The Music of Writing

I write a lot of poetry. To be more precise, I write a lot of stuff, — heck, I used to write music — but poetry tends to be my favorite. I like writing sensually (literally, engaging the senses – not so much sexual), and a short poem provides me the opportunity to dive into a brief scene or thought, puddle about for a while until it soaks me, and then dry off and return to the rhythm of my everyday life. It’s a brief, intense interlude, and I love it.

One of the things I like best about poetry and don’t pull off as well in my prose is the use of rhythm. You authors know what I mean; each story has a plot rhythm, and each scene involves a specific, emotional and temporal pace. We do this through dialogue, mixes of interiority and exteriority, and length and depth of descriptions. Most importantly to me, however, is the rhythm one achieves with the choices of words, punctuation, and sentence length. Just like a poem, a story achieves part of its flow from the words, the pauses, the breaks. Just like poetry, stories and novels are as visual as they are verbal and intellectual; the length of words engage our brain differently, and seeing more white at the end of a sentence says something about the message we’re conveying.

Sentences of differing lengths and using words of varying complexities can si multaneously engage our readers’ senses of visuality, musicality, and emotionality. You know?

a poem by e.e. cummings

Or, to use another analogy, think of music: Like a song, a story can use staccato (think of machine gunfire: quick and contained) words to put our readers on edge, while a more legato series of sentences (smooth and connected) can soothe readers, even lull them into a kind of sleepy comfort with the scene’s progression.

I have no magical formula for knowing when to use short, jerky words and clipped sentences versus when to linger over the words and spin them into a long, seductive dance across the page. Poetry seems so much more straightforward. Ideas?

I love poetry. I love music. I love novel writing. All three seem to have so much overlap; they all rely on rhythm, cadence, snippets and phrases to convey a sense of immediate engagement and long-term commitment to the entire theme. All of them are combinations of form and function, and that’s a majestic power we creative artists wield.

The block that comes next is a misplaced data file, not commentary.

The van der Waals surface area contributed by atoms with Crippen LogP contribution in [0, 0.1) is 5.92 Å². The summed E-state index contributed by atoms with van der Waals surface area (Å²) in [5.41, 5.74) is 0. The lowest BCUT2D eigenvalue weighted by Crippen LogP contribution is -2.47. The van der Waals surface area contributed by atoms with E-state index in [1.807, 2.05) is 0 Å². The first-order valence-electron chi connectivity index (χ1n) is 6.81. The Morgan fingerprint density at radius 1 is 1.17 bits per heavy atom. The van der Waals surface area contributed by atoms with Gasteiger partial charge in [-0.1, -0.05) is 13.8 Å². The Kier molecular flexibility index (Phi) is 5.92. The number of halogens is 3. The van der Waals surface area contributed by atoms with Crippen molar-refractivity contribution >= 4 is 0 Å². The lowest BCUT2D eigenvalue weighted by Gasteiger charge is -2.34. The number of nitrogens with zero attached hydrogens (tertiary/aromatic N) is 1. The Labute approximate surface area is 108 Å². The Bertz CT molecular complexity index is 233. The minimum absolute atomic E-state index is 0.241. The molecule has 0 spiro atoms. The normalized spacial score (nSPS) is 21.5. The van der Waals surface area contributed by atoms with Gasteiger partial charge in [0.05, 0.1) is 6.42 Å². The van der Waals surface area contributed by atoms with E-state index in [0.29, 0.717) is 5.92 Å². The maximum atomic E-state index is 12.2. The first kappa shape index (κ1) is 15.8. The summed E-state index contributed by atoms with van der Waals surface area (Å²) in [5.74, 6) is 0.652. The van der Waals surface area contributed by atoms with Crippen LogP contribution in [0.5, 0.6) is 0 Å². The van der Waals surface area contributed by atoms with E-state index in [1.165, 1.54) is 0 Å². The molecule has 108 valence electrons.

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About Elle Hill

I'm a not-so-mild-mannered college instructor by day and writer by night. I'm an ex-animal rescuer and a forever animal lover. Finally, I'm a progressive, portly, political, powerful, pale-faced, passionate purveyor of poetry and prose.
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6 Responses to The Music of Writing

  1. Elle Hill says:

    Forgive me for not replying for a while to your lovely posts; I’m leaving town for 3 1/2 weeks tomorrow. Yikes!

  2. What a wonderful post! There is a certain music to a novel–I can’t tell you the number of times I read a line and thought: “I love this line!” Sometimes, it’s simply the imagery used, but other times, it’s the cadence and the rhythm of the words themselves.

  3. AS a fellow poet, I totally agree. ;-)

  4. jannashay says:

    Terrific post. I never thought of writing as having a rhythm, but it does. Now that you mention it, I listen to music when I write, and the music I listen to depends on the scene I’m writing. It inspires me with its cadence and rhythm.
    Thanks for sharing.

  5. kendrajames4 says:

    Writing a poem or two sparks my muse to getting me writing on my other projects.

  6. Maddy says:

    I always love the savage chickens. I like the idea of writing poems but mine are more limericks.

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